Whenever my face hits the mud of a first mistake, I’m usually surprised by how many people seem to be watching and wondering: What will he do next? What’ll he say? What does he really mean? Has he accepted responsibility for what’s happened? Said he’s sorry?
Assume that your mistakes will always attract a crowd, especially at work. When you’re busy (or overwhelmed) it’s surprisingly easy for one knee-jerk reaction to compound your next one, until you’re doubling-down while everyone else is wondering why you’re so intent on making a bad situation even worse.
Work mistakes are rarely private moments. And that’s actually the interesting part, because a mistake that’s out in the open gives you a chance (sometimes repeated chances) to say something courageous and totally unexpected about yourself, to start-over in front of a surprisingly large audience that’s close to writing you off.
There were two news stories this week with just this kind of ending.
Everything about them speaks to a crowd that’s even larger than those who were already following because we don’t get to see anyone rewind and start over very often, and secretly hope (at least I think we do) that when the moment arrives, each of us will have the character to do the same.
I got into writing about values because I’m convinced that most people want to act morally but few actually know how. There are several reasons for this today, including:
- a decline in institutions that once saw themselves as custodians of our social values, such as churches;
- the reluctance of other institutions (like schools and parents) to pass their own values on to new generations; and
- a preference for lazy cynicism (in politics, in the media, and in our interactions with one another) instead of forging deeper commitments.
As a result, even when you want to act morally, you are increasingly “on your own” to figure out how.
Even when you want your work to mean more than a paycheck, you have to figure out how to find and do work that can engage your mind and heart like that.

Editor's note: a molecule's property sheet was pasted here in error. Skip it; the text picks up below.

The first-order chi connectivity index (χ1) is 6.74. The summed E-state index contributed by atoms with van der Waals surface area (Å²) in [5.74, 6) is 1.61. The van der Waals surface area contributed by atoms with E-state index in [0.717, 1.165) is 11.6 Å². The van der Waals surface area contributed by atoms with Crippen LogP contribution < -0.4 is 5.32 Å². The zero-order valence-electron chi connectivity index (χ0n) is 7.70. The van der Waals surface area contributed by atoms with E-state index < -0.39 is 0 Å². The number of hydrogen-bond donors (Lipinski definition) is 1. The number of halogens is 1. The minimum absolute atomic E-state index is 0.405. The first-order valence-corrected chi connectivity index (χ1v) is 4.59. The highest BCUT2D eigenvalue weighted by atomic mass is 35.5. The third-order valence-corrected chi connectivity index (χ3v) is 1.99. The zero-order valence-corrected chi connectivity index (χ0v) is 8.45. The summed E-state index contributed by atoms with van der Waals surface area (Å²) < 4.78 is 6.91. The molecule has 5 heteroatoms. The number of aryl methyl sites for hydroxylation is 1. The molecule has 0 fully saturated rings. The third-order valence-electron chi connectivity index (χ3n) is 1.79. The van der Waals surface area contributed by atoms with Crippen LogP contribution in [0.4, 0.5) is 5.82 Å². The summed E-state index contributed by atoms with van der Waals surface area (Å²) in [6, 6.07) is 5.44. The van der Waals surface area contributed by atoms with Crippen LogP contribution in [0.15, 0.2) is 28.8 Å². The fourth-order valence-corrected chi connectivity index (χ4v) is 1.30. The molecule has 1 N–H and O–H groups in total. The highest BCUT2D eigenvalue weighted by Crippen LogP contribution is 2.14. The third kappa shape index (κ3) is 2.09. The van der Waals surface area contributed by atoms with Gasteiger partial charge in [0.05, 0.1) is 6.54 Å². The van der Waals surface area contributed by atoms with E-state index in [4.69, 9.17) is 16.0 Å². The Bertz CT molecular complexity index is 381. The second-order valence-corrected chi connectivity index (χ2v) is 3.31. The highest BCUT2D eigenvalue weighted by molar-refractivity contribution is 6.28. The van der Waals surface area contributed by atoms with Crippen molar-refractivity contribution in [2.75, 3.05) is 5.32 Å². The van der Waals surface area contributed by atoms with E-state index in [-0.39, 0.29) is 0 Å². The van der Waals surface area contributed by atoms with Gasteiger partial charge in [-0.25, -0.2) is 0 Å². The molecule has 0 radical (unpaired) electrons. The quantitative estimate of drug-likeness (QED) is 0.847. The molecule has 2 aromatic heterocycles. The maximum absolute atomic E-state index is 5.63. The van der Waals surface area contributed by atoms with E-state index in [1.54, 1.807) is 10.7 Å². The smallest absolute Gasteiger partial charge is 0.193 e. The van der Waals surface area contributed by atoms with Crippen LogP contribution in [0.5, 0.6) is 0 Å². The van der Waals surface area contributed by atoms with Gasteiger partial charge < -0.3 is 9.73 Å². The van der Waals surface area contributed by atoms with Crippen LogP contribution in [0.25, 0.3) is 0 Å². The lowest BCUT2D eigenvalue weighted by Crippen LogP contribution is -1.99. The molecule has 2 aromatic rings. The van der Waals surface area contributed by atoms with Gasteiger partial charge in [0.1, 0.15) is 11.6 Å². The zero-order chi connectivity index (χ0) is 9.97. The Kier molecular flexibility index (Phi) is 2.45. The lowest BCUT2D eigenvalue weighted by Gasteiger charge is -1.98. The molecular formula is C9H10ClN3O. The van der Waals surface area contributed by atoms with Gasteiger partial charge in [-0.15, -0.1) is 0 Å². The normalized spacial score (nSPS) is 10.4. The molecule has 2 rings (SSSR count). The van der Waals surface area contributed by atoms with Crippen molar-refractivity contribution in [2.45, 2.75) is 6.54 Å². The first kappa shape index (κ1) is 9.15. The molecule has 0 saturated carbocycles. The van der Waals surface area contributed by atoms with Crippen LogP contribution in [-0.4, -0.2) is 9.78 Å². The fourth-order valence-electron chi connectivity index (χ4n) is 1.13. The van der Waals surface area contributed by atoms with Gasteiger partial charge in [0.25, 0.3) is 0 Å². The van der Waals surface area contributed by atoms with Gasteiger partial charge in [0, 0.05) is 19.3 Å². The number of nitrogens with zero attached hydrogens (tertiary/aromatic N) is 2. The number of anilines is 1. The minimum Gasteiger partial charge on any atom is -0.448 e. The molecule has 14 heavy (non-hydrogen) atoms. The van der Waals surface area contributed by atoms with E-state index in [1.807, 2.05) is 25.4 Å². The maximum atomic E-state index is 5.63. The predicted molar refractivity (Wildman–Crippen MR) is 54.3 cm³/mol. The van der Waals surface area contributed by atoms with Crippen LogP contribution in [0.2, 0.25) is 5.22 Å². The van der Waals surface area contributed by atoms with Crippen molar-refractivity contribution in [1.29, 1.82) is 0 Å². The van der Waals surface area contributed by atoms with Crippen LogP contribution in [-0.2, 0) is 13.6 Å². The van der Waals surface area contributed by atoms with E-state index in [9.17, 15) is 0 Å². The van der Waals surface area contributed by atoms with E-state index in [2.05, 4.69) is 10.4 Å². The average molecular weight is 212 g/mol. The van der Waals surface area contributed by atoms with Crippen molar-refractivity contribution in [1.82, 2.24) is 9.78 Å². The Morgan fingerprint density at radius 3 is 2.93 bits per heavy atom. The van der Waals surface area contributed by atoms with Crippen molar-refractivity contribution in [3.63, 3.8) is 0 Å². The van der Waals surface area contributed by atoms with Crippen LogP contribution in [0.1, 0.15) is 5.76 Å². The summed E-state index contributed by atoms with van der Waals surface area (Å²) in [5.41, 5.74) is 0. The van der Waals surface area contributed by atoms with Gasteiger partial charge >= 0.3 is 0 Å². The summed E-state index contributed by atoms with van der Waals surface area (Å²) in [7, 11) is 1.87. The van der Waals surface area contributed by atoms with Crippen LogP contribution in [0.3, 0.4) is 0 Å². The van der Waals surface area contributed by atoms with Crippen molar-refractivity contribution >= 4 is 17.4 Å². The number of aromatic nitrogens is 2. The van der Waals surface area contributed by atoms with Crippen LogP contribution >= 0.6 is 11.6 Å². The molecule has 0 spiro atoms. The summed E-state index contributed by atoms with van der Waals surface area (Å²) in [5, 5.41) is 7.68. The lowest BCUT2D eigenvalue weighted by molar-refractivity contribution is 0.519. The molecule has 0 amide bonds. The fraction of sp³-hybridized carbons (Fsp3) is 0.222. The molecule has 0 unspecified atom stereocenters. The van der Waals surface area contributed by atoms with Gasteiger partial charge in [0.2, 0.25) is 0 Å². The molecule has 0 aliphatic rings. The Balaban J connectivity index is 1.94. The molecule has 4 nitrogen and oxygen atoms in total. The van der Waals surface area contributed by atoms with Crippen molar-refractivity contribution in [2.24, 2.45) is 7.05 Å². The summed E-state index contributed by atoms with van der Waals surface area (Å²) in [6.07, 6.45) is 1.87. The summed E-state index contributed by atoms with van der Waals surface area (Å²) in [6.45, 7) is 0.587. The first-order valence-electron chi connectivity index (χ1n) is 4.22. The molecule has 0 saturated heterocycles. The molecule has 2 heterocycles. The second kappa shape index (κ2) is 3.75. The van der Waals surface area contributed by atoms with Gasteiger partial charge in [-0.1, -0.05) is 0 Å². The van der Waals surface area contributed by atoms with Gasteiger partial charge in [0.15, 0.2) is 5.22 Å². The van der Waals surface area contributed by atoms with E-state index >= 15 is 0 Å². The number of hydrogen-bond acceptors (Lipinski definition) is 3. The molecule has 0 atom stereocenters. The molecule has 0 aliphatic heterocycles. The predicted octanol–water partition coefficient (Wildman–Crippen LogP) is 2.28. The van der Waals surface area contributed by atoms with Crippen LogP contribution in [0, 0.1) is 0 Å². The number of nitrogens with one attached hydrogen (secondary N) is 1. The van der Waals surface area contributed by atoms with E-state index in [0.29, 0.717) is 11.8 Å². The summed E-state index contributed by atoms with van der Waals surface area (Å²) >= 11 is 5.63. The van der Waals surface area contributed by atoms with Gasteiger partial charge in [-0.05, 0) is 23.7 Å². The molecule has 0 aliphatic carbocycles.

And outside of traditional religion, almost no one is offering help to those who are groping for these answers today—which is another reason why these stories seem so compelling.
The first is about a message T-shirt that Frank Ocean wore at a recent concert, and the second is about a twist in the admissions policy at the University of California at Irvine. So in case you missed them. . . .
I was already a Frank Ocean fan. (If you don’t know his music, you can get a taste of it here.) He has also been a hiatus from touring, so when Ocean reappeared recently in New York City his fans were already watching. But it was his T-shirt that caused a sensation.
The T-shirt featured a tweet from an 18-year old named Brandon Male that asked: “Why be racist, sexist, homophobic or transphobic when you could just be quiet?” Both the sentiment and the bid to “just be quiet” are very Frank Ocean, but Mr. Male had a different reaction when he found out about it. His tweet was suddenly selling even more T-shirts, and the sellers still hadn’t bothered to reach out and say: “Thanks man.” This time, Mr. Male couldn’t let it go.
Kayla Robinson, also 18, runs the on-line company which sells the T-shirt. It calls itself the Green Box Shop. Mr. Male had already contacted the company last January, after somebody known as @lustdad posted an image of himself on Twitter wearing the same T-shirt and saw his post retweeted 87,000 times and liked by 191,000 people. (To put this in context, the most retweets or likes my posts have ever gotten is around 5.)
Anyway, Mr. Male thought this was valuable promotion too, but when he contacted the Green Box Shop, someone who was not Ms. Robinson pretty much blew him off. “They told me I needed to calm down and said they credited me on Instagram one time,” he said. He was prepared to let it slide, but then Frank Ocean out the T-shirt on.